The European Union is preparing a new list of American goods to hit with protective measures, according to a person familiar with the move, in case a mission to Washington next week fails to persuade U.S. President Donald Trump not to raise car tariffs.
The European Commission briefed EU ambassadors Wednesday on trade relations with the U.S., and said it was working on so-called rebalancing measures that would be ready immediately if the U.S. imposes levies on European car exports, said the person, who asked not to be named because the meeting was private.
When Commission President Jean-Claude Juncker meets with Trump on July 25, he’ll bring two main negotiating proposals in an effort to tamp down the escalating trade tensions: an offer to discuss the reduction of levies on cars and car parts among all major auto-exporting countries in a so-called plurilateral deal; and the possibility of broaching a limited free-trade agreement, according to a separate official familiar with the EU’s thinking.
The U.S. is in the midst of a probe into whether car imports damage national security, which could trigger the 20 per cent tariff on autos that Trump has threatened. Washington has already hit the EU with duties on its steel and aluminum exports using the same national-security justification, which led to European levies on 2.8 billion euros (US$3.3 billion) of American goods.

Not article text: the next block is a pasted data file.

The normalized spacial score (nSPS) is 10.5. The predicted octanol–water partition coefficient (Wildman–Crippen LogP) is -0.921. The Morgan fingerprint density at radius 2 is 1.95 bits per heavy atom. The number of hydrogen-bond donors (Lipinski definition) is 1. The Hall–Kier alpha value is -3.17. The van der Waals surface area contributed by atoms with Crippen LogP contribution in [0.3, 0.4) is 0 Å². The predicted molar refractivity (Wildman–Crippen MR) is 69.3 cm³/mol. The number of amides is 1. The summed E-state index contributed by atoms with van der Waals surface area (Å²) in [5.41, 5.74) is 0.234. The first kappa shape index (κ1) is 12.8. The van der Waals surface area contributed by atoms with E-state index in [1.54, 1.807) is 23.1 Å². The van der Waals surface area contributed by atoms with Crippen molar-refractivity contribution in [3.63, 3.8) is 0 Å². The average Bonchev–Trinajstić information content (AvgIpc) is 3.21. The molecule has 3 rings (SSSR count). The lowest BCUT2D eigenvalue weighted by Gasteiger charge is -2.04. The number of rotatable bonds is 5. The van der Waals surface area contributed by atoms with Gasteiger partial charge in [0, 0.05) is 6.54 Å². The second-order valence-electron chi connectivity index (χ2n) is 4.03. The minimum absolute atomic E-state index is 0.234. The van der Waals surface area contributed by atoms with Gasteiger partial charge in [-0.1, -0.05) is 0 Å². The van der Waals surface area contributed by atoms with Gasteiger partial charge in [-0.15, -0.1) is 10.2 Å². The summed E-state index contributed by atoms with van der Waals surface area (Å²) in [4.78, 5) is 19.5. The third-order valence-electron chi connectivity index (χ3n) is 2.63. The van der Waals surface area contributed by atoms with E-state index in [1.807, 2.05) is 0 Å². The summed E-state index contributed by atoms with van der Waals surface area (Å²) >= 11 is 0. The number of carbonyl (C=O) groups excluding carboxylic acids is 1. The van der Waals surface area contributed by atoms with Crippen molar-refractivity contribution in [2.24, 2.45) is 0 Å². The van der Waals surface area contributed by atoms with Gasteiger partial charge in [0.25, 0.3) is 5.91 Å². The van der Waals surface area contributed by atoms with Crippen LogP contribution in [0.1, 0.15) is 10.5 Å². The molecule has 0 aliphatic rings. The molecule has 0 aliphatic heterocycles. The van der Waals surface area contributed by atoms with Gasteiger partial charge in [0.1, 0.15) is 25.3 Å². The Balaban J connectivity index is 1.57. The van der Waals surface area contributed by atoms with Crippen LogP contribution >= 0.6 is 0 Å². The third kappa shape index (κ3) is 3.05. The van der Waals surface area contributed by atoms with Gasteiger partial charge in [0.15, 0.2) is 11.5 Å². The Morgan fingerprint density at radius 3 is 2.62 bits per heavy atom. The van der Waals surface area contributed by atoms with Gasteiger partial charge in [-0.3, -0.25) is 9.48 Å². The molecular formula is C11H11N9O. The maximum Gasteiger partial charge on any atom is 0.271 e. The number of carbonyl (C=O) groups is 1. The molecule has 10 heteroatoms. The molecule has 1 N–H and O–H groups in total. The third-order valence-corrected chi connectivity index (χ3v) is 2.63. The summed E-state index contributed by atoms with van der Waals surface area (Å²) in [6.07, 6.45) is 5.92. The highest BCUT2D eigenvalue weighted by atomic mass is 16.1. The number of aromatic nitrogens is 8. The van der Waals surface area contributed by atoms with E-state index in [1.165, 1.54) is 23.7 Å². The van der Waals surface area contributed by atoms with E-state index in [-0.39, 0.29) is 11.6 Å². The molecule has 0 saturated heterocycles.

The U.S. expressed optimism that the two sides may come to an agreement, with White House Economic Adviser Larry Kudlow saying on Wednesday that the commission president “is bringing a very important free-trade offer.”
The EU isn’t allowed under global rules to reduce its 10 per cent tariff on American cars unless it either does so for all WTO members or reaches a bilateral accord with the U.S. that covers “substantially all” two-way trade. A plurilateral deal modeled after the Information Technology Agreement, which abolished tariffs on some IT products traded between its signatories, is allowed under WTO rules.
Plurilateral accords involve a group of like-minded countries that are typically limited to specific sectors of goods or services. The WTO permits these types of negotiations as long as the benefits are provided to all WTO members on a most-favored nation basis. It is faster and less burdensome to negotiate these accords rather than multilateral deals because they don’t require the approval of all 164 WTO members.
EU member states are divided on the next course of action, according to a separate official. Germany, which shipped 640,000 cars to the U.S. last year, is eager to negotiate a solution with the U.S. administration.
The French are less enthusiastic and consider the new auto tariffs a foregone conclusion, according to another official. They want Juncker to approach the Trump meeting with options, but say now isn’t the time to negotiate.
“We now have to avoid escalation,” French Economy Minister Bruno Le Maire said in Paris earlier this month. “That is in the hands of the U.S. and Donald Trump. Attacking allies and breaking international laws is not the right way.”
--With assistance from Nikos Chrysoloras.